New Conservation Initiatives Meant to Help Save Last of Indonesia’s Tigers
As the Chinese zodiac ticks over to the Year of the Tiger, renewed global efforts are aiming to wrest the animal itself back from the brink of extinction by doubling their population.
In Indonesia, the conservation drive has come about in a series of new initiatives to save the only remaining subspecies in the country, the Sumatran tiger, after having lost the Balinese and Javan tigers to extinction in the 1930s and 1980s, respectively.
Darori, the Ministry of Forestry’s director general of forest protection and nature conservation, told the Jakarta Globe on Sunday that nine Sumatran tigers had been released back into the wild as part of its latest push. They included two tigers that were released at the Bukit Barisan Selatan National Park in Lampung last month.
In January the ministry also revealed its controversial initiative to allow rich people to “adopt” captive tigers to help curb illegal hunting and trade. Under the plan, a pair of tigers could be rented for Rp 1 billion ($107,000).
Darori said the adoption scheme would pair male and female tigers to increase their chances of breeding. The adopted tigers, he said, would be classified as “on loan from the government,” and any cubs bred from the pair would belong to the state.
Enclosures of a minimum 10 meters wide by 6 meters long and 5 meters high would be required for the adopted tigers, which would also receive regular checkups by vets and ministry officials.
“We are just being realistic,” Darori said. “If they can be released back into the wild, we will do that — if they cannot, we’ll conserve them in captivity.”
The government’s efforts in tiger conservation were internationally recognized, Darori said, and has led to Indonesia being proposed as the host of the second Asia Ministerial Conference on Tiger Conservation in July ahead of a Heads of State Tiger Summit in Vladivostok, Russia, in September.
The first ministerial meeting for the 13 countries home to the endangered species was held in January in Thailand.
“They see Indonesia is serious about this and we have shown concrete action,” Darori said.
At a news conference on Friday to launch the World Wildlife Fund’s own Tiger conservation campaign, Darori said he appreciated the cooperation by a number of stakeholders to conserve the Sumatran tiger.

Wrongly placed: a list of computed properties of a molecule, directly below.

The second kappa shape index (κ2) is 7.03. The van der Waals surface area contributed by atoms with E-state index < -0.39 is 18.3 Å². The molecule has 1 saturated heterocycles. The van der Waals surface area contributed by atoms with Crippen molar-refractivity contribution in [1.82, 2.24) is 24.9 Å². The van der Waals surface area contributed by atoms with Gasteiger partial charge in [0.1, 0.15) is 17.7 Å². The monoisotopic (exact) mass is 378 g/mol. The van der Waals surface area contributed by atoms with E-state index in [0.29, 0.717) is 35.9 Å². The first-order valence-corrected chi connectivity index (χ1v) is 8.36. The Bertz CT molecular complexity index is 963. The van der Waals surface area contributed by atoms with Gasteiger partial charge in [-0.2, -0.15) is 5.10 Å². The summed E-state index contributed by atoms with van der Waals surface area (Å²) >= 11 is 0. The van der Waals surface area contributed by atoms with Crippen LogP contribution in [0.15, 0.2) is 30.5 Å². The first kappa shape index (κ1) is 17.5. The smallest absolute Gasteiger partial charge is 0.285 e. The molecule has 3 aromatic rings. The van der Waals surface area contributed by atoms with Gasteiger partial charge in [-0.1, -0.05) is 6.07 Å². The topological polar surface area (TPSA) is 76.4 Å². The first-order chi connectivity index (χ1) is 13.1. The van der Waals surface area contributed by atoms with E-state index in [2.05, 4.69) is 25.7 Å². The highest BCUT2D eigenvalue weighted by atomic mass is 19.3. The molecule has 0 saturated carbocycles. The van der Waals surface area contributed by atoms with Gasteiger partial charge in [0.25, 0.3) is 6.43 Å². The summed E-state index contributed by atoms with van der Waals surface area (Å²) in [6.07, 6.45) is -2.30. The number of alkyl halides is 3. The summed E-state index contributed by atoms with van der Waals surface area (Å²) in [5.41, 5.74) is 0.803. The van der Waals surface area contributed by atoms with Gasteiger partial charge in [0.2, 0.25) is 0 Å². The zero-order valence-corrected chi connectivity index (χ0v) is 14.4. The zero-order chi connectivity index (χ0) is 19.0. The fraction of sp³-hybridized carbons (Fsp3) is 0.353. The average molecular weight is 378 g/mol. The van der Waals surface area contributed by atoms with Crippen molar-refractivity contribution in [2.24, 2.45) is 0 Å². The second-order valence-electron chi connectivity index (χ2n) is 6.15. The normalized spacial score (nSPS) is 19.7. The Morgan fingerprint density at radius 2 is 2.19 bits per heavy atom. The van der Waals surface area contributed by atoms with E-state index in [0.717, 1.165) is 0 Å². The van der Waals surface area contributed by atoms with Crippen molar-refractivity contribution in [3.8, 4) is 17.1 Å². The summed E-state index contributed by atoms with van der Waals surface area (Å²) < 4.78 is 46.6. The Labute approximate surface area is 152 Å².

Kurnia Rauf, head of the Bukit Barisan Selatan National Park, told the Globe that lessons should be learned from the extinction of the Balinese and Javan tigers, and that much more still needed to be done to save the Sumatran tiger.
He said tiger conservation played an important role in safeguarding the rich biodiversity of Sumatra’s rainforests.
“If there are no tigers preying on wild boars, their population could explode and in turn become pests for humans,” Kurnia said.
Nazir Foead, WWF Indonesia’s director for policy and empowerment, said saving the tigers would also mean preserving their habitat, which would prevent them from encroaching on human settlements.
WWF Indonesia has said the ministries of forestry, home affairs, public works and environment, along with governors from across Sumatra, have committed to an ecosystem-based spatial planning initiative, which has identified areas throughout the island to become possible wildlife corridors.
Nazir said palm oil plantations, human settlements and land concessions had divided Sumatra’s rainforests into small clusters, isolating wild tigers from other breeding groups.
“We will restore the forests as the tigers’ natural habitat by establishing wildlife corridors to connect these clusters,” he said.
He added that programs were in place to reduce the chance of tigers coming into conflict with people living near the corridors.
“This is avoidable by learning the tigers’ living patterns and determining which areas they roam the most,” Nazir said. “We know which areas are the ‘red alert’ ones to avoid.”
The WWF has identified a number of areas across Sumatra in which to establish wildlife corridors, some encompassing multiple provinces, and has been facilitating meetings between local administration officials to coordinate their establishment.
Corridors that connect three of the island’s biggest national parks — Gunung Leuser National Park in the north, Kerinci Seblat National Park in the west and Bukit Barisan Selatan National Park in the south — are priority areas for the spatial planning program.
Kurnia said the wildlife corridors would help boost the Sumatran tiger’s dwindling population and increase their chances of finding a suitable mate from groups living in other forests.
There are an estimated 47 tigers remaining in Bukit Barisan Selatan National Park, Kurnia said.
“They would have a better chance to grow in population by mating with tigers from Gunung Leuser and Kerinci Seblat if the corridors are established to connect the three national parks.”